Wednesday, September 1, 2010

Omega-3 Margarines - Health Claims More Like Health Hopes

Marketing and advertising have always been at odds with science and sticking with just the facts.
Embellishment, selective omission, even claims that are unverified even as advertisements carrying them are published, do not come close to running the gamut of tactics used to convince people to buy products that almost always start as an overpromise and often end up underdelivering.

One particular example is the benefit of the essential fatty acid or good fat omega 3 supplemented from a variety of sources like fish, flax seeds, walnuts, or olive oil, or simply taken in pill form, having been long touted as heart-protecting by counteracting the effects of the bad fats in the diet. There are a lot of companies in the world today claiming/asserting/offering a significant possibility that their omega 3 enriched product will lower the risk of heart disease – long before it is actually proven. With more and more people gaining access to information via the internet, the number of so-called do-it-yourself doctors or those who try to address their own health concerns without consulting a doctor, is also growing every year. There is plenty of information available online, though nothing beats actual testing.

Consider the following report with the current finding that omega 3 enriched margarines developed by Unilever failed to prevent repeat heart attacks, taken from

Omega-3 margarines fail to help in heart study

STOCKHOLM, Aug 29 (Reuters) - Giving patients with a history of heart attacks a margarine enriched with omega-3 oils in addition to standard drugs appears to make no difference to their chances of having a repeat attack.

A 40-month study of more than 4,800 patients showed taking low doses of omega-3 fatty acids in margarine did not significantly reduce rates of serious heart attacks and other cardiovascular events, Dutch researchers said on Sunday.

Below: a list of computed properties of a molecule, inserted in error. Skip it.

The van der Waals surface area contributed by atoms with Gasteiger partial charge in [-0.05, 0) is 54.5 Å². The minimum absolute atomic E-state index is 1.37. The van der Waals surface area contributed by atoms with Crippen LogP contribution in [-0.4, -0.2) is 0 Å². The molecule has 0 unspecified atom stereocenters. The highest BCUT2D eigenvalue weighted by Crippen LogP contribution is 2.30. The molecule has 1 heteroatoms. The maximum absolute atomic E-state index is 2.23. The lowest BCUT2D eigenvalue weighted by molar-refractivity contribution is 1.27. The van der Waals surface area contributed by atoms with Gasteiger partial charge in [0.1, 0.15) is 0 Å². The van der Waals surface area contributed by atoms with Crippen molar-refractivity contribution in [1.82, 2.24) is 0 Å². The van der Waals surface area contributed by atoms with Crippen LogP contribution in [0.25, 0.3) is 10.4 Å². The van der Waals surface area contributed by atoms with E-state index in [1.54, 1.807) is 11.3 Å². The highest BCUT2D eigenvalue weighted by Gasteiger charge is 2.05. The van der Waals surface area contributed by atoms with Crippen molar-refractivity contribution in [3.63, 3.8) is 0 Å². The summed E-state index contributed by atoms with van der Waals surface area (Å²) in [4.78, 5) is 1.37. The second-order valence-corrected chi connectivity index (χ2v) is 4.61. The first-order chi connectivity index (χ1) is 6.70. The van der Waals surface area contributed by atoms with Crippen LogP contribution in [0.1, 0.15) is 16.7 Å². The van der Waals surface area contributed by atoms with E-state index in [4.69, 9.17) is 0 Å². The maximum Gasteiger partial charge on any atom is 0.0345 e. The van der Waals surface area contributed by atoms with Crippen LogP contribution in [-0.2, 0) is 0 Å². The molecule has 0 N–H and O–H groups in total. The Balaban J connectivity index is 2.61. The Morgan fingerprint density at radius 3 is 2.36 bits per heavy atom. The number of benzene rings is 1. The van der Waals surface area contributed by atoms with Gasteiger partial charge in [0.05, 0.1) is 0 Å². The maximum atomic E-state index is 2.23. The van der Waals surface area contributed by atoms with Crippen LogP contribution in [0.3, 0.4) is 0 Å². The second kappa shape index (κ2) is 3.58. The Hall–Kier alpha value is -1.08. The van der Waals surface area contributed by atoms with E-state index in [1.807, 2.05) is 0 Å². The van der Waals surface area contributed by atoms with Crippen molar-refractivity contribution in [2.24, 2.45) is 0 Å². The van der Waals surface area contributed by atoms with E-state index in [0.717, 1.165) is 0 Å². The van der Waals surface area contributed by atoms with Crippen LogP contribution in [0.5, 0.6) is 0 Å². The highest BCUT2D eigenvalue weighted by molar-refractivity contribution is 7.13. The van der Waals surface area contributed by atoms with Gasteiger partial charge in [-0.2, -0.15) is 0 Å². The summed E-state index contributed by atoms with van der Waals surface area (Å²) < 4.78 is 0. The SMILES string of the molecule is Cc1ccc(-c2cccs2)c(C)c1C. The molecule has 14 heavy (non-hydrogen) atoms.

The finding raised questions about the benefits of omega-3, which has been shown in previous studies to make for healthier hearts. The margarines used in the study were developed for the researchers by food and consumer goods giant Unilever (ULVR.L).

Doctors, however, are unlikely to rush to change clinical practice. Many already prescribe omega-3 fish oil capsules, including GlaxoSmithKline's (GSK.L) Lovaza, to reduce triglycerides, a type of blood fat linked to clogged arteries.

"It will be viewed as a largely negative study and people who are enthusiasts for omega fatty acids will continue to be enthusiasts and people who are sceptics will continue to be sceptics," said Scott Wright of the Mayo Clinic in the United States, who was not involved in the research.

Daan Kromhout of Wageningen University, who led the study, told the European Society of Cardiology the lack of efficacy might reflect the good background drug treatment patients were receiving, with 85 percent on cholesterol-lowering statins, as well as blood pressure and blood-thinning tablets.

"We found the cardiovascular mortality rate in the study population was only half that expected, probably because of their excellent treatment," he said.